I often refer to Stephen Covey in my classes as well as with friends. I even gave my children a copy of his first successful book “The Seven Habits of Highly Effective People” (1) for Christmas this year. I like the simplicity of this book and the way it is divided into seven habits. Stephen Covey brings together the majority of personal development theories in one guide that is easy to follow and understand.
The first habit he recommends is ‘Be proactive’. Being proactive means being aware of two things.
The first one is that between stimulus and response, there is a space. Within this space, we have a choice of how we respond. It’s up to us to be aware that we always make a choice AND accept the consequences of that choice.
Here’s an example. An opportunity arises for you to go and work abroad. You refuse the opportunity. You made a choice. You can explain this choice in two ways:
Well, I didn’t really have any choice, I’ve got two teenagers who wouldn’t have been able to cope with the upheaval
I took the decision not to accept this offer because I chose to prioritise my family at this stage in my life
In the first response, you’re not taking responsibility for your choice – you’re putting the blame onto your children. In the second response, you are fully aware of what led you to make the decision.
Proactive people accept responsibility for the choices they make.
Being proactive also means being aware that we can have an influence on some of the areas of our lives, whereas others are out of our control.
The aeroplane you’ll be on when you go on holiday could crash. Losing sleep over it will make absolutely no difference to the probability of this unfortunate event occurring. This is focusing on your Circle of Concern.
You’re worried that your friend who is driving you home may have drunk too much and you could have an accident. You have options such as offering to drive, going home on public transport or sleeping over. This is focusing on your Circle of Influence.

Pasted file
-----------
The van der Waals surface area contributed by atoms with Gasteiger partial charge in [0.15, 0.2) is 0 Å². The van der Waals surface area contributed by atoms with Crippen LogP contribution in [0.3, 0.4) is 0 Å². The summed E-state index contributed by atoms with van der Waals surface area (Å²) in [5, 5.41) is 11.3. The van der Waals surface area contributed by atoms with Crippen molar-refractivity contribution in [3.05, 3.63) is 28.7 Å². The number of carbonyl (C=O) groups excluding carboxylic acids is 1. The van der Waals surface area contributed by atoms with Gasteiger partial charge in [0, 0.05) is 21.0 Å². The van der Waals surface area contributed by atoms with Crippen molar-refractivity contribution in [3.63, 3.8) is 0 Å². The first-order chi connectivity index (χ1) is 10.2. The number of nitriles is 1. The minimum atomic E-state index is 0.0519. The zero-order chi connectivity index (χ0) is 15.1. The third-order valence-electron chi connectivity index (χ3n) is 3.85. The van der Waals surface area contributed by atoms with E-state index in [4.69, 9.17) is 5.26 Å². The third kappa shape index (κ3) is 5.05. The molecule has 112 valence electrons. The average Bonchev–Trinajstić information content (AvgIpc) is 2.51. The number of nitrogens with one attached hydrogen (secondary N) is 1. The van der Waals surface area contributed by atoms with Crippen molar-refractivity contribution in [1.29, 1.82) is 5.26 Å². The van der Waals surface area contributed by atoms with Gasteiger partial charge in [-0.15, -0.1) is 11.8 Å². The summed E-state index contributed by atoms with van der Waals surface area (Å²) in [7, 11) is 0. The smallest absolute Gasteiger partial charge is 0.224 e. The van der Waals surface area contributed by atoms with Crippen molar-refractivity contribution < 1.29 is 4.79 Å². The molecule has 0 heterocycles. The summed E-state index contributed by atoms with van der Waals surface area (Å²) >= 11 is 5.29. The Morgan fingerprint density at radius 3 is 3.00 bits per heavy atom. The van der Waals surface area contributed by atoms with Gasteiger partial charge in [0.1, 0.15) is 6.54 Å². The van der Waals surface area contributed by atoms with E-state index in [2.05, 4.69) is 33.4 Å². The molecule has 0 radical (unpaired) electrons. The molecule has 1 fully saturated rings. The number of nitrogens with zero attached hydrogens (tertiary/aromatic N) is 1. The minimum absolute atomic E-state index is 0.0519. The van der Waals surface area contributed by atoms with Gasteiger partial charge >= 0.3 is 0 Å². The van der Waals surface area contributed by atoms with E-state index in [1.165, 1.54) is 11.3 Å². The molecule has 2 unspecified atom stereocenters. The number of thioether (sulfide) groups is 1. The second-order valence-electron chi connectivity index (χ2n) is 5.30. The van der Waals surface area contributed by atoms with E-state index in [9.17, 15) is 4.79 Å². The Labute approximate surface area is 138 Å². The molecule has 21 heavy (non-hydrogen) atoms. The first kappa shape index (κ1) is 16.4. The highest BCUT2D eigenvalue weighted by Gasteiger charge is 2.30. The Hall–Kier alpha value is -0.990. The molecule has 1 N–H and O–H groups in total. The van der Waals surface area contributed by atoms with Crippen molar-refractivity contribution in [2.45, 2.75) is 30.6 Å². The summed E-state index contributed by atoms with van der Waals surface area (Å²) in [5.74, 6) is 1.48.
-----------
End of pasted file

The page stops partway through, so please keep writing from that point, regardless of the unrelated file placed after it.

When you’re proactive, you concentrate on extending your Circle of Influence and reducing your Circle of Concern.
Covey arranges the problems we need to deal with into three categories:
Ones which can be directly controlled (involving our own behaviour)
Ones which can be indirectly controlled (involving other people’s behaviour)
Ones over which we have no control (we can do absolutely nothing about them)
Neuroscientific research suggests that 90% of our thoughts are within the outer circle, i.e. the one that contains our concerns and over which we have no influence.
Being proactive means concentrating on your Circle of Influence.
When you are proactive, you take responsibility for the choices you make. By taking responsibility for your choices, you take control of your life. This boosts your confidence. You don’t waste time complaining about this or that, you concentrate on the options available when you receive a stimulus. You take your time to be sure that you are choosing the option that is most in line with your life’s aims and values.
Be proactive, take control of your life and be free.
1. Covey, Stephen. The Seven Habits of Highly Effective People, 1989.
2, Conference by Mrs Frédérique Deschamps Meldem organised by the Fribourg HR Association.
What about you ? Do you have similar or different experiences? Let me know, I'll be happy to discuss it with you!
Artwork : Mélanie Bénard Tremblay, 2019, © Marakoudja.